John Surman and Jack DeJohnette plus Donny McCaslin Quartet (above)/ Ronnie Scott’s – 6th May 2009
After several years of absence from Ronnie Scott’s , John Surman was clearly in the mood to celebrate last night. It felt like a homecoming. From the moment he took the stand, vivid memories of his time at the club in 1960’s were flooding back. Surman recalled that he had first been introduced to DeJohnette- who had been playing at Frith Street in 1968 as part of the Bill Evans Trio – by drummer John Marshall, who was also in the enthusiastic audience which filled the club last night.
Surman also recalled that his early friendship with DeJohnette had been based on their both being reduced to helpless laughter by the Goon Show. The habit has stuck : DeJohnette obliged Surman, and the audience, with a Goon Show impression, right on cue.
The 1960’s were then, and this….is now. These days Surman and DeJohnette are grand masters in their mid-to-late sixties, completely at home in a vast range of different influences and sound worlds. DeJohnette has just won a Grammy in the “New Age” category. Yet they are still exploring. The first set opened gently with “Mysterium”, Surman on penny whistle and then soprano sax, accompanied by looped sounds controlled by the “third man,” offstage sound engineer Ben Surman. In the second number, an improvisation on baritone sax involving punchy blues licks, fast scales and circular breathing things hotted up. By the end of this number, Surman was reaching for his bottle of water and his white towel.
Then, switching to EWI for Ganges Groove, Surman was more restrained. In the opening minutes, he stayed solidly within the confines of a perfect fifth- some act of will on an eight octave instrument. The vibe went effortlessly from Township to Irish Uillean pipes, complete with drone. Mesmerising.
Surman bounced onto the stand after the interval with an “I’m thrilled to be back.” Cue more sixties memories- he promptly launched into a medley of Ronnie Scott jokes. Both players started to open out more, the dialogue became more upbeat and insistent. The audience, replete with musicians, responded in kind. A highlight was “Song for World Forgiveness” , with DeJohnette switching to piano, and Surman delivering- as ever – rhythmic punch on a low arpeggiated line on bass clarinet.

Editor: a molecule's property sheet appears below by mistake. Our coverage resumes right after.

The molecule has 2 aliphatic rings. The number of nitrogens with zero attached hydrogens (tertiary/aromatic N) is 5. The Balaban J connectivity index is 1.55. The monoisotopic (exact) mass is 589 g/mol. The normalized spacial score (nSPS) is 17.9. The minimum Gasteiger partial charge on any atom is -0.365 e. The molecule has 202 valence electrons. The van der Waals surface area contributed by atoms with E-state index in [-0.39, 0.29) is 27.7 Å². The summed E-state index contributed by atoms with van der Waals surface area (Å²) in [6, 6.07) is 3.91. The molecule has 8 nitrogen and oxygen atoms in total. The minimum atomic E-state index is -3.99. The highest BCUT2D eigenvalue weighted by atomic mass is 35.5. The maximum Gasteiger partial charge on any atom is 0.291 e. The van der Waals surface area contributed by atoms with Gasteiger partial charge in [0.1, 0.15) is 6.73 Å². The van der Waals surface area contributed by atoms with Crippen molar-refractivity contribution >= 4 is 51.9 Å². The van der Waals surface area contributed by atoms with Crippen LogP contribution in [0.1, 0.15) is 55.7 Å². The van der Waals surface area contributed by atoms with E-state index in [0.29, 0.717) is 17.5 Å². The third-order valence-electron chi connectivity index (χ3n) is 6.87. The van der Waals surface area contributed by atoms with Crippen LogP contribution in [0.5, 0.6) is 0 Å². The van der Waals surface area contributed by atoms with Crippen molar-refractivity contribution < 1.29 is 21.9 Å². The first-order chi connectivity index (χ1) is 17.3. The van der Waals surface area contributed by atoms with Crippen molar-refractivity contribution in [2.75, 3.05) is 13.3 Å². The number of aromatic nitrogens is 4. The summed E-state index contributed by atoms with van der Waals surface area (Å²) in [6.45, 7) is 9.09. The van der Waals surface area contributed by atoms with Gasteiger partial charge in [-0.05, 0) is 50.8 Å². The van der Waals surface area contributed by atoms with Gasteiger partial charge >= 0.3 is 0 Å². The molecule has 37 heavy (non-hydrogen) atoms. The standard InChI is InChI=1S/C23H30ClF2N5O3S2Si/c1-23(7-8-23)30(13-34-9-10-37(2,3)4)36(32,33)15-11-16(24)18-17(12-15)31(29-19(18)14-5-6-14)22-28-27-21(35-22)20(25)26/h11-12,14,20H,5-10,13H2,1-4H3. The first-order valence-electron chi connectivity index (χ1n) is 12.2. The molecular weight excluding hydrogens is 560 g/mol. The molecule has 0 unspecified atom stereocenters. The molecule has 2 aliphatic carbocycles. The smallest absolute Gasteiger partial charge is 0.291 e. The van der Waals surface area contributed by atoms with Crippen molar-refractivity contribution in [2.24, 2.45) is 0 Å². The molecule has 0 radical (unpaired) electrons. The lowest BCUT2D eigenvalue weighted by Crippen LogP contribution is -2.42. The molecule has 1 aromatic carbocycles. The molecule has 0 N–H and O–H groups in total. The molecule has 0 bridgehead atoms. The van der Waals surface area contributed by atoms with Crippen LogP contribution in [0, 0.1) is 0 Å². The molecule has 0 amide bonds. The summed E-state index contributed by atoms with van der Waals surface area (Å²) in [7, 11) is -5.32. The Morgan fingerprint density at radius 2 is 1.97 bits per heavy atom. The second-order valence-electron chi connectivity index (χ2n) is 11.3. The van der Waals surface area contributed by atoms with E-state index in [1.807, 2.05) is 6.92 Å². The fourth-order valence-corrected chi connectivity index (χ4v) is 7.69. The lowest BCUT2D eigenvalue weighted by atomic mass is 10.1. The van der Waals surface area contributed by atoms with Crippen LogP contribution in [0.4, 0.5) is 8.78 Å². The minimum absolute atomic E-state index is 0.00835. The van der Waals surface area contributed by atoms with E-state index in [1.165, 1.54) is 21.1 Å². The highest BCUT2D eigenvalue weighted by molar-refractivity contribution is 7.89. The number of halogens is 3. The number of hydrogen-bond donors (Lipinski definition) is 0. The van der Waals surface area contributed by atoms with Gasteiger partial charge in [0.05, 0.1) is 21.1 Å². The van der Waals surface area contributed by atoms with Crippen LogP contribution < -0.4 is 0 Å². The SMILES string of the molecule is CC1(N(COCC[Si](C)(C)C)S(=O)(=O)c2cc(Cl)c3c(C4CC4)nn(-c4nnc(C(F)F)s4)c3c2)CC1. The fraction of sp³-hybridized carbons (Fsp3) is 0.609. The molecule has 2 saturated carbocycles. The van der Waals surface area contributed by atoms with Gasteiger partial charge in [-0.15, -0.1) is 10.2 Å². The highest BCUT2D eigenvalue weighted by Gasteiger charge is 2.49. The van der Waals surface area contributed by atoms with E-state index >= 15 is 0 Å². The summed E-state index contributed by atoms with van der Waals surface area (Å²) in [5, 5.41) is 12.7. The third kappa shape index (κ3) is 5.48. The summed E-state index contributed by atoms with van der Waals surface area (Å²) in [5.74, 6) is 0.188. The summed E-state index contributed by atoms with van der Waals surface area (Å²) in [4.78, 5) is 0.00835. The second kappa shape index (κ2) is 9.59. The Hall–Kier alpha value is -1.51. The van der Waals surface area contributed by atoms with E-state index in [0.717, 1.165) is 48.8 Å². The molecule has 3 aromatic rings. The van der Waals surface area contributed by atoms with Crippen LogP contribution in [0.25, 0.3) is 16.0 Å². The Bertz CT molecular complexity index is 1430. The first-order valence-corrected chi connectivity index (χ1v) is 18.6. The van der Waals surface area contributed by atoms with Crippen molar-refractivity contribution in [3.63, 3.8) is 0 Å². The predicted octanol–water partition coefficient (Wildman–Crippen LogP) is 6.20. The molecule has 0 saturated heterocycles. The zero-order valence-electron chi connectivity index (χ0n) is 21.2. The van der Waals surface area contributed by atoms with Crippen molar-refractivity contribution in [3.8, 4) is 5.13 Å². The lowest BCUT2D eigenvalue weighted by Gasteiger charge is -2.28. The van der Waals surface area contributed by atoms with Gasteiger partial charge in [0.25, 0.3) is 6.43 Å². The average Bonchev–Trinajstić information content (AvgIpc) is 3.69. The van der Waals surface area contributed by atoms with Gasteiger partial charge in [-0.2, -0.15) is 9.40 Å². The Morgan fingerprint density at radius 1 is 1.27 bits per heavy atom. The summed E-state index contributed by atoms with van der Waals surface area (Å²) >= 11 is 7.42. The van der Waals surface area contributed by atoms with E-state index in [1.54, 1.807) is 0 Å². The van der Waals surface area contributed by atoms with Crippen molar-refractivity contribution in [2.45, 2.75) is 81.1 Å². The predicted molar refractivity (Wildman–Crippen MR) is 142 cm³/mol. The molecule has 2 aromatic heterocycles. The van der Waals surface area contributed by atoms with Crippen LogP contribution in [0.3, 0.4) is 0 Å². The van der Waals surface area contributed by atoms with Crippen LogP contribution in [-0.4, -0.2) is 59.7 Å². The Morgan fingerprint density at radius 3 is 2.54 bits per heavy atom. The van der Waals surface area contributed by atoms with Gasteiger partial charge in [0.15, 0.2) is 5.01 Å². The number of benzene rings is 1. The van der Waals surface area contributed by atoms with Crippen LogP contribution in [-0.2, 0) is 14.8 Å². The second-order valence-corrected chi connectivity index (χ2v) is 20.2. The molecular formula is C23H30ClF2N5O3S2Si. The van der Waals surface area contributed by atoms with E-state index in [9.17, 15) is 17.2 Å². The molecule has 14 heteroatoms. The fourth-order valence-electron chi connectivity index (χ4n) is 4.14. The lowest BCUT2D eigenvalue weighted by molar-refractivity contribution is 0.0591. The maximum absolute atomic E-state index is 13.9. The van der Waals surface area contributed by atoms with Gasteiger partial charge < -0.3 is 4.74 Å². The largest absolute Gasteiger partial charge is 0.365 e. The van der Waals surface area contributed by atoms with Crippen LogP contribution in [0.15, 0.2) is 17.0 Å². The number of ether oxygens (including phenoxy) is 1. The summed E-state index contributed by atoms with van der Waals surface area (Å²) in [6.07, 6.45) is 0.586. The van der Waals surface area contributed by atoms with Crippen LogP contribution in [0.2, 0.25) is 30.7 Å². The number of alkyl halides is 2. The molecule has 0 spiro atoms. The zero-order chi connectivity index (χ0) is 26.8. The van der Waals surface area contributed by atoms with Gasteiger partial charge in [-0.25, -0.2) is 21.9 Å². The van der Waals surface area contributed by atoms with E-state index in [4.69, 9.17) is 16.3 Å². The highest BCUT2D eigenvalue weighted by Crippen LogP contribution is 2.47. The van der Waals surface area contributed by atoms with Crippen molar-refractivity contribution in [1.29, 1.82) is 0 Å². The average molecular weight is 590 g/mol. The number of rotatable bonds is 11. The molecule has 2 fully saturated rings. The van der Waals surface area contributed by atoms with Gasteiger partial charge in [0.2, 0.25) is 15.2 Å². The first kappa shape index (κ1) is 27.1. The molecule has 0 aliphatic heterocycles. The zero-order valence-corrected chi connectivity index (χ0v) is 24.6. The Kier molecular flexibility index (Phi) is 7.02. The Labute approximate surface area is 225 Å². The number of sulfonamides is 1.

This endlessly fascinating dialogue between two master musicians was indeed something to celebrate.
Amid all these homecomings and rejoicings, the support band for the night risked being in the shadow. But tenor saxophonist Donny McCaslin’s quartet proved a highly impressive unit, chock-full of energy and inventiveness. Their first set was very well received by a growing and increasingly appreciative audience. They too launched into their second set with batteries re-charged. In “Recommended Tools,” a McCaslin compostion, bassist Michael Janisch was melodic, clear and utterly persuasive.
Donny McCaslin , who had impressed no end in Dave Douglas’ quintet at Cheltenham, is a clever and subtle player and composer. He gets unimaginable variety out of the 4/4 bar. He also has conceived a variety of online teaching materials. He looks very young, plus he has a limitless restless energy when he plays…. which makes it very hard to believe that he is in fact five years older than the better-known Chris Potter, a player from the same school of tenor-playing who occupies a similar role in the equally stellar Dave Holland Quintet.
It was particularly good to hear Dave Smith showing that his uniquely youthful professional energy is totaly in place in the context of a band of slightly older musicians such as McCaslin, guitarist Phil Robson and Michael Janisch on bass.
A highlight of the first set was McCaslin’s “Madonna.” Phil Robson‘s way of delivering accompanying backings to a tune was a marvel of clarity, simplicity and beauty.
The superb work which Janisch does to connect and cross-fertilize the younger UK and US scenes is only just beginning to get noticed.